U.S. Rep. Gwen Moore, D-Milwaukee, said a de-escalation training provision she has added to a bill on police brutality could help prevent officer-involved deaths. But U.S. Rep. Glenn Grothman, R-Glenbeulah, called the bill a “disaster” that will lead to timid police forces.
The Congressional Black Caucus has introduced the “Justice in Policing Act” following the death of George Floyd in Minneapolis. Floyd died after an officer kneeled on his neck for nearly nine minutes.
“We know that police are trained to shoot, 59 hours of that, another 48 hours on tactical principles, and get only eight hours, eight hours of voluntary training often, on de-escalation,” Moore said in an interview aired Sunday on “UpFront,” produced in partnership with WisPolitics.com.
Moore said de-escalation practices could have helped prevent the 2014 death of Dontre Hamilton, a mentally ill black man shot to death by a Milwaukee police officer during a struggle in a downtown park. The officer had been dispatched to the park for a welfare check of a man sleeping on a bench.
Moore said the bill also would create a national database for uses of excessive force. She said that’s necessary because “bad cops just simply move to another jurisdiction.”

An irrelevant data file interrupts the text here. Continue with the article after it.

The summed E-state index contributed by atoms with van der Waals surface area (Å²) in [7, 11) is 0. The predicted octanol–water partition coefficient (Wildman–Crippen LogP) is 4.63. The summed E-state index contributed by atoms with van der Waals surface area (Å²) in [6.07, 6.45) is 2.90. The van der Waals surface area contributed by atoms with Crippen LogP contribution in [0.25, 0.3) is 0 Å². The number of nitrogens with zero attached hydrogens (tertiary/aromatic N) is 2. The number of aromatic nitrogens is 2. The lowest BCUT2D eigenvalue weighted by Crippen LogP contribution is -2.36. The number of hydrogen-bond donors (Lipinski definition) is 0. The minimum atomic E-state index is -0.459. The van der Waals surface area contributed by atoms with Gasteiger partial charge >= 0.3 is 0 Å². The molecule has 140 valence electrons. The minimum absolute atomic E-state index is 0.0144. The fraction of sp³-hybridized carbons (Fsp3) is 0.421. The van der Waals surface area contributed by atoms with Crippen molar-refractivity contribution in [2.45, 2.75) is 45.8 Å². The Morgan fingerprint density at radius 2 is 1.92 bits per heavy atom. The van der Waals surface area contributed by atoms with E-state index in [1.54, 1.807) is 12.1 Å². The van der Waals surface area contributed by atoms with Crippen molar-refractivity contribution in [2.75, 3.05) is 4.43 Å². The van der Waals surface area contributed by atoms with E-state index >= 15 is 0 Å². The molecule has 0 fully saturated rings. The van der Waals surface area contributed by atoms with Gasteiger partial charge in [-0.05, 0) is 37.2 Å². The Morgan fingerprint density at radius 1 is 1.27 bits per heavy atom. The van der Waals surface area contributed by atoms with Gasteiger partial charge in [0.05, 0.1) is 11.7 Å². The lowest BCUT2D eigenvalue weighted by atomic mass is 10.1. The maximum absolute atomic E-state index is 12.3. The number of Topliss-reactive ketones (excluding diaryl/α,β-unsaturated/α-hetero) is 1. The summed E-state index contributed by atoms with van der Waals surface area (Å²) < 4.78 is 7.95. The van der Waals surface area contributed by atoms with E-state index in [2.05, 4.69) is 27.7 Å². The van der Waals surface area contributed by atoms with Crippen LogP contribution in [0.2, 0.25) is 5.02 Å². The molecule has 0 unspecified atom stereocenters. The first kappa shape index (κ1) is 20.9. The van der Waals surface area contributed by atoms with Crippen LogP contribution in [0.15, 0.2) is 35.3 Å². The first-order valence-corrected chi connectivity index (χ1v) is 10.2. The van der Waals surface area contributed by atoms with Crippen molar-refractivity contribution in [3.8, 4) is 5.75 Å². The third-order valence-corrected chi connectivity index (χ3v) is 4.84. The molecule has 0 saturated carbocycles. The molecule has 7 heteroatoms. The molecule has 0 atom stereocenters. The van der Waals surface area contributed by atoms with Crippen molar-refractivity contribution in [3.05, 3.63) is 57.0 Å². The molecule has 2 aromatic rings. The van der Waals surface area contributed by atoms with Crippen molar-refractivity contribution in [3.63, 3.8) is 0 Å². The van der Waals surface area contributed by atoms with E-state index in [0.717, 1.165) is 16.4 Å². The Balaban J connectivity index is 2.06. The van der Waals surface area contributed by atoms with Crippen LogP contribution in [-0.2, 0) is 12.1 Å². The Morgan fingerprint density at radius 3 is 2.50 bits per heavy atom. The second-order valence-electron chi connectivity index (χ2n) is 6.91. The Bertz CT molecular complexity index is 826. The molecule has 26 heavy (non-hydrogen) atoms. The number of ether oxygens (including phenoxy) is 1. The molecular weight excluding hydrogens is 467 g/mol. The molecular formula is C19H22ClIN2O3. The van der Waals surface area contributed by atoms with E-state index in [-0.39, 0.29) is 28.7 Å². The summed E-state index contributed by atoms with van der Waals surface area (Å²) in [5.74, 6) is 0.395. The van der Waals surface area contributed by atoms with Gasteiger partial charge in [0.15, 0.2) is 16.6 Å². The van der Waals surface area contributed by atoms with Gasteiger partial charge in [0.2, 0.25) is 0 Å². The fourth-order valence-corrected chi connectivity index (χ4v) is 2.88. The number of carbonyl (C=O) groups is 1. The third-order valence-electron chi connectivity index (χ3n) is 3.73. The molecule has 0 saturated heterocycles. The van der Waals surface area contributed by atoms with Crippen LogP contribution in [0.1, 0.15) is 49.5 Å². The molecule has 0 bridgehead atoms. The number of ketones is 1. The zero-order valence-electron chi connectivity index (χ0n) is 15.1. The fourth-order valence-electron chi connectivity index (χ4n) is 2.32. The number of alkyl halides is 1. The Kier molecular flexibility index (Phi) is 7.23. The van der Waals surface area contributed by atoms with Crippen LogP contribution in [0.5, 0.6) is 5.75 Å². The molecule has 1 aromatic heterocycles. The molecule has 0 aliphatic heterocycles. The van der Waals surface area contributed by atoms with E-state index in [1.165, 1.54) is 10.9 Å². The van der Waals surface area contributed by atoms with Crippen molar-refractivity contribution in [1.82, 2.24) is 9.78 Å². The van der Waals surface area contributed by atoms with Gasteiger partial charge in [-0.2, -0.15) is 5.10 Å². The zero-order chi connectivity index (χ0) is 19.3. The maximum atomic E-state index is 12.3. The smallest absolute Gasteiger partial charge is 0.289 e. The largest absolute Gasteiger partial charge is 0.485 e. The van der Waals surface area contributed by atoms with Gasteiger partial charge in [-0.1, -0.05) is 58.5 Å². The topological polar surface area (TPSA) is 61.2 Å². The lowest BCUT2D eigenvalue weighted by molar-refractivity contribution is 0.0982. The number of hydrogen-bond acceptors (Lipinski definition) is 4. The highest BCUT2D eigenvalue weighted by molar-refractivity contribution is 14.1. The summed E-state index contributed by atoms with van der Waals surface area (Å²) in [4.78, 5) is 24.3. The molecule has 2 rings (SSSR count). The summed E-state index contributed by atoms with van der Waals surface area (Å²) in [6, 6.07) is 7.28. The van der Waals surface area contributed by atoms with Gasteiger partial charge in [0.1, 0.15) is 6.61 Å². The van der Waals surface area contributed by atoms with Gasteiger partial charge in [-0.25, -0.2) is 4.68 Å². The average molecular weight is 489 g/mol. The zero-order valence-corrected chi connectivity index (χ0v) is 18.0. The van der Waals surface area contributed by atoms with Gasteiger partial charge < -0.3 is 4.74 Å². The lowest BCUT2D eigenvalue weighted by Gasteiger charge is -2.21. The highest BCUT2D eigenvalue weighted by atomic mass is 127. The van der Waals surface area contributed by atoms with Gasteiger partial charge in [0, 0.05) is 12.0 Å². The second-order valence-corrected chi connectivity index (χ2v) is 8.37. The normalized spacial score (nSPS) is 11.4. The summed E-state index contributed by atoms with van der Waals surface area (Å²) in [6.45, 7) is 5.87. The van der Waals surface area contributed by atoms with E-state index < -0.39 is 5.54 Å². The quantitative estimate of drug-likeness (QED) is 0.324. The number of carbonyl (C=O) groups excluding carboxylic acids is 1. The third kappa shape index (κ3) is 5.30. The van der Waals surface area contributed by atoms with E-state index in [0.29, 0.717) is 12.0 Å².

“This is a systemic problem, and this is a lack of accountability that this bill tries to address,” she said.
Grothman took issue with the bill’s proposed reform of “qualified immunity” for police officers. Getting rid of qualified immunity, he said, is “going to make very timid policemen.”
“I don’t want to do anything to penalize the good cops, and this bill would penalize the good cops in a big way. It would be a disaster,” Grothman said.
He also predicted the bill, if passed and signed by the president, would lead to increasing crime rates. He said the police chiefs he has talked to worry it will discourage people from choosing careers in law enforcement.
“They wonder, who is ever going to want to be a cop if this bill is passed?” Grothman said.
Also on the program, Milwaukee Health Commissioner Dr. Jeanette Kowalik said public health officials are concerned about the spread of COVID-19 during the large racial justice demonstrations in many communities.
Kowalik noted the protests have passed the two-week mark, adding cases of coronavirus among the protesters would start to be seen now if transmission has occurred.
She said protesters are exercising their constitutional rights to assembly and free speech, but she urged them to take precautions for COVID-19, including use of masks and hand sanitizer.
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